I didn’t have words when I looked at my phone and read the text message from my friend. It said only two words: he’s gone. I didn’t have to guess, after almost eight years of listening to the albums, spanning from Ziggy Stardust up until the most recent Blackstar; after all the hours we spent analyzing favorite songs and expressing our fandom over the phone, I already knew exactly who he meant.
David Bowie died on Tuesday, January 10, after an unknown 18-month battle with cancer. And it almost still hasn’t registered. The guy felt like a god: eternal. Even as I write this I’m still struggling to come to terms with it. At first, like everyone else, I felt sadness. But now there is awe: not just at the fact of his passing, but the tremendous catalogue he carried with him throughout the years, spanning six-count ’em-six decades.
What I will most remember (and am sure everyone will most remember) is his wide range of sounds and characters. Bowie ventured into almost every music genre: rock, folk, soul, jazz, ambient, pop. And he hasn’t done it in the conventional, wannabe way so often failed with other musicians. Everything Bowie touched turned to gold and stood just as well on its own as a part of his catalogue.
Off-hand I might say that my favorite album is Scary Monsters, or Ziggy Stardust, but in the grand scheme of things it really is hard to say. For me, the genius of David Bowie stems from the fact that everything in his catalogue seems to come together eclectically, as well as stand on its own. You can take out any album from the 70s with its own unique sound, but it all shines as authentic Bowie, just a different song in a different era. You’ve got the gender androgynous, wildly flamboyant rock god Ziggy Stardust, who was put to rest for the Plastic Soul, R&B-infused Young American, the Thin White Duke, dapped up in slim suits and slicked copper hair, the equally flamboyant, but more feminine folky Hunky Dory singer, and the pop-style icon that came to mainstream prominence in the 80s.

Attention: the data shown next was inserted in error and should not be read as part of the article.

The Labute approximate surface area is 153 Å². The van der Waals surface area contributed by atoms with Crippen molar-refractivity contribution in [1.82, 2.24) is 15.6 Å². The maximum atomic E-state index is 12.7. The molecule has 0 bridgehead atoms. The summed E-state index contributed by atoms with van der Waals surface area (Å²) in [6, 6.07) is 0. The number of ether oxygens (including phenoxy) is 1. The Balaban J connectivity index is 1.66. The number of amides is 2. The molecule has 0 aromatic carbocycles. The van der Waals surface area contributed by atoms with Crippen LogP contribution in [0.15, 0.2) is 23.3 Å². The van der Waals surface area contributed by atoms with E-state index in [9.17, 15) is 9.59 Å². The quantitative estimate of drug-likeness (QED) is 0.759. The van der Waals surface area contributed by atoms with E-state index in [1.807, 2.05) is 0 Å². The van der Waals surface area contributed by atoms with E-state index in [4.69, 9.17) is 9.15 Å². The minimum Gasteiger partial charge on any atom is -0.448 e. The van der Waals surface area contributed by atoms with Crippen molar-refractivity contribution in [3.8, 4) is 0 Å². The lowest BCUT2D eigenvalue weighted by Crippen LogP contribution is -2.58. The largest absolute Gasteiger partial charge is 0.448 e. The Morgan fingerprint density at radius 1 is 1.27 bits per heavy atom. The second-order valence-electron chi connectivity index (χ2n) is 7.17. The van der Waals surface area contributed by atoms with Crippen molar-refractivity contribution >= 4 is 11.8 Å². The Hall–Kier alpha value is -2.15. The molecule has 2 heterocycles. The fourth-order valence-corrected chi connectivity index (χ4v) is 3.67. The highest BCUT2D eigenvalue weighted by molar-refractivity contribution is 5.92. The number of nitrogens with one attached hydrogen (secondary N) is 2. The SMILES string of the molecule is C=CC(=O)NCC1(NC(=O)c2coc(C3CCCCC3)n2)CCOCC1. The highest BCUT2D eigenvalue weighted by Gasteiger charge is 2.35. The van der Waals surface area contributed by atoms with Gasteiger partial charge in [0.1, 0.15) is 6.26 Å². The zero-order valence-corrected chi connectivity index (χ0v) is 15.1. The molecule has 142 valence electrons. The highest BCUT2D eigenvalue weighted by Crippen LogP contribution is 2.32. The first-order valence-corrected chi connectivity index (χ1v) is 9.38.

Flipping through his albums you can hear an infinite range of sounds, each of them equally ambitious, as Bowie makes his entrance into different themes and genres. There are the quiet, but hauntingly resonant moments on Heroes, with somber instrumentals dragging out in the second half. There are Motown-style funky tracks on Young Americans and Diamond Dogs. There are folk ballads, infused with heavy guitar on both Hunky Dory and The Man Who Sold The World.
From 2003 t0 2013 there was a relative gap of material, as well as live appearances as Bowie took ill from a heart attack. It was at the most unexpected moment, twice, that he came out and released his last two albums: The Next Day, a collection of classic Bowie sounds put together, and Blackstar, a jazz avant-garde album that served as the perfect final note, well calculated and presented not a moment too soon. Only 4 days after the release the legend had passed.
It still hasn’t completely registered. Just because, to me, Bowie is one of the few musicians who embodies more than the sum of his albums. The man was his own entity, puzzling at times to us, and maybe even a mystery to himself as he struggled for years with issues of faith and purpose. He mentioned trying to find God, as shown in his song “Word on a Wing”, a man who was constantly throughout life trying to fit among the “scheme of things.” Through all his personas we saw a different human ego striving for affirmation, killing the last, and bringing to prominence a new Bowie we had never seen before. I can’t think of any other artist who has accomplished that up to their dying day. Up until the end David Bowie was an enigma, understood as a genius, but then again not completely. Even the biggest fan may never completely understand the mind behind the legend. But this is what made him a legend: the fact that David Bowie seemed to live on a different plane of existence than any of his musical counterparts.
Other artists have tampered with alter egos and then dwindled in their later years, falling into obscurity. When that happened to Bowie he could see the clock ticking. He made The Next Day, mostly as a service to all the fans clamoring for more material. But before he died, he got to be fully 100% David Bowie once again. He did something for himself before anyone else, which is exactly the Bowie we’ve grown to love, defying our expectations time and time again, but still managing to create a final result that was every bit as impressive.
To the legend of rock I can only say “Rest in Peace,” with about a thousand more words in mind to commemorate such a timeless talent. Like in Blackstar, on the day of January 10, 2016, the spirit of our beloved musician “rose a meter and stepped aside.”